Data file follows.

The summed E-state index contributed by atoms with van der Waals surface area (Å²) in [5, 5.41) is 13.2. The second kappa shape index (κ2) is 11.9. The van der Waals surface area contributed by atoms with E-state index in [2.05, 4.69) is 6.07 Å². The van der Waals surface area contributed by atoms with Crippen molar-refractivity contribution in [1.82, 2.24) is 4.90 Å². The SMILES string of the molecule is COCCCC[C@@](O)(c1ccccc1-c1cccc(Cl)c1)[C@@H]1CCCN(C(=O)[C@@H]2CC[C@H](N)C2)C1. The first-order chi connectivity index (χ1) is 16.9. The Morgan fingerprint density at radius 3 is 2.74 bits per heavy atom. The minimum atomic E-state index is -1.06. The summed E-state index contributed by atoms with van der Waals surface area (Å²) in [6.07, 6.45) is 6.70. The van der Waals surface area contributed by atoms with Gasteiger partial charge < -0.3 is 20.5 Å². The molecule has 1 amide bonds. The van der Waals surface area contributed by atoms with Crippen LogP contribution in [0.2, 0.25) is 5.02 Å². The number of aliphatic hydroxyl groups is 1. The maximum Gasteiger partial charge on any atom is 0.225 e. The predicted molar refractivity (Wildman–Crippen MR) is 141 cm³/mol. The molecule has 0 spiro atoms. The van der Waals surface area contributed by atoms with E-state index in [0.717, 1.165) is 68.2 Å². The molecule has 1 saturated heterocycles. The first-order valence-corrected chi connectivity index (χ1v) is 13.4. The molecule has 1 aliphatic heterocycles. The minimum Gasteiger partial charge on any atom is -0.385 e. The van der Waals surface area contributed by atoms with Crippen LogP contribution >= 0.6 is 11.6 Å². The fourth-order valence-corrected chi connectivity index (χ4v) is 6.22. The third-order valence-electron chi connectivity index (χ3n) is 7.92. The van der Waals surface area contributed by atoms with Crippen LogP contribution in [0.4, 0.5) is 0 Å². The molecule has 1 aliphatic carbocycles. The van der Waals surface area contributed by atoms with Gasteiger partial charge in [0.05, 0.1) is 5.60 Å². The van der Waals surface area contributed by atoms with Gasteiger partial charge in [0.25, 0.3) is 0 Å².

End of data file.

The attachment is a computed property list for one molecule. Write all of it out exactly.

The summed E-state index contributed by atoms with van der Waals surface area (Å²) in [5, 5.41) is 13.2. The second kappa shape index (κ2) is 11.9. The van der Waals surface area contributed by atoms with E-state index in [2.05, 4.69) is 6.07 Å². The van der Waals surface area contributed by atoms with Crippen molar-refractivity contribution in [1.82, 2.24) is 4.90 Å². The SMILES string of the molecule is COCCCC[C@@](O)(c1ccccc1-c1cccc(Cl)c1)[C@@H]1CCCN(C(=O)[C@@H]2CC[C@H](N)C2)C1. The first-order chi connectivity index (χ1) is 16.9. The Morgan fingerprint density at radius 3 is 2.74 bits per heavy atom. The minimum atomic E-state index is -1.06. The summed E-state index contributed by atoms with van der Waals surface area (Å²) in [6.07, 6.45) is 6.70. The van der Waals surface area contributed by atoms with Gasteiger partial charge < -0.3 is 20.5 Å². The molecule has 1 amide bonds. The van der Waals surface area contributed by atoms with Crippen LogP contribution in [0.2, 0.25) is 5.02 Å². The number of aliphatic hydroxyl groups is 1. The maximum Gasteiger partial charge on any atom is 0.225 e. The predicted molar refractivity (Wildman–Crippen MR) is 141 cm³/mol. The molecule has 0 spiro atoms. The van der Waals surface area contributed by atoms with E-state index in [0.717, 1.165) is 68.2 Å². The molecule has 1 saturated heterocycles. The first-order valence-corrected chi connectivity index (χ1v) is 13.4. The molecule has 1 aliphatic heterocycles. The minimum Gasteiger partial charge on any atom is -0.385 e. The van der Waals surface area contributed by atoms with Crippen LogP contribution >= 0.6 is 11.6 Å². The fourth-order valence-corrected chi connectivity index (χ4v) is 6.22. The third-order valence-electron chi connectivity index (χ3n) is 7.92. The van der Waals surface area contributed by atoms with Crippen LogP contribution in [0.4, 0.5) is 0 Å². The molecule has 1 aliphatic carbocycles. The van der Waals surface area contributed by atoms with Gasteiger partial charge in [0.05, 0.1) is 5.60 Å². The van der Waals surface area contributed by atoms with Gasteiger partial charge in [0.25, 0.3) is 0 Å².